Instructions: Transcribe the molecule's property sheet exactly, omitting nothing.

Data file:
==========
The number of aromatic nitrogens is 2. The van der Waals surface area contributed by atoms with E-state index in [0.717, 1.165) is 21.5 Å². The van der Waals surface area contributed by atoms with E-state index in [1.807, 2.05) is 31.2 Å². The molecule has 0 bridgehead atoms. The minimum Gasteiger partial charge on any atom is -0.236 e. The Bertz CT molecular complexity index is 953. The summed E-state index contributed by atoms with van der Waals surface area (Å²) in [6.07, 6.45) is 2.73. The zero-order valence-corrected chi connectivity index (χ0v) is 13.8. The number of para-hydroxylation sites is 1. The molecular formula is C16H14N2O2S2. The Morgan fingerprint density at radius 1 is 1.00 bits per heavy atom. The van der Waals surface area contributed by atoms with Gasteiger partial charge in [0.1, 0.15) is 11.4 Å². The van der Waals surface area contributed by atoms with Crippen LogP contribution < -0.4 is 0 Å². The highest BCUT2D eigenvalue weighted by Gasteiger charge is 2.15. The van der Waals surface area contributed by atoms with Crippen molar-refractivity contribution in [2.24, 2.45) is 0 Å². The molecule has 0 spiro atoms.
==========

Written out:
The number of aromatic nitrogens is 2. The van der Waals surface area contributed by atoms with E-state index in [0.717, 1.165) is 21.5 Å². The van der Waals surface area contributed by atoms with E-state index in [1.807, 2.05) is 31.2 Å². The molecule has 0 bridgehead atoms. The minimum Gasteiger partial charge on any atom is -0.236 e. The Bertz CT molecular complexity index is 953. The summed E-state index contributed by atoms with van der Waals surface area (Å²) in [6.07, 6.45) is 2.73. The zero-order valence-corrected chi connectivity index (χ0v) is 13.8. The number of para-hydroxylation sites is 1. The molecular formula is C16H14N2O2S2. The Morgan fingerprint density at radius 1 is 1.00 bits per heavy atom. The van der Waals surface area contributed by atoms with Gasteiger partial charge in [0.1, 0.15) is 11.4 Å². The van der Waals surface area contributed by atoms with Crippen LogP contribution < -0.4 is 0 Å². The highest BCUT2D eigenvalue weighted by Gasteiger charge is 2.15. The van der Waals surface area contributed by atoms with Crippen molar-refractivity contribution in [2.24, 2.45) is 0 Å². The molecule has 0 spiro atoms.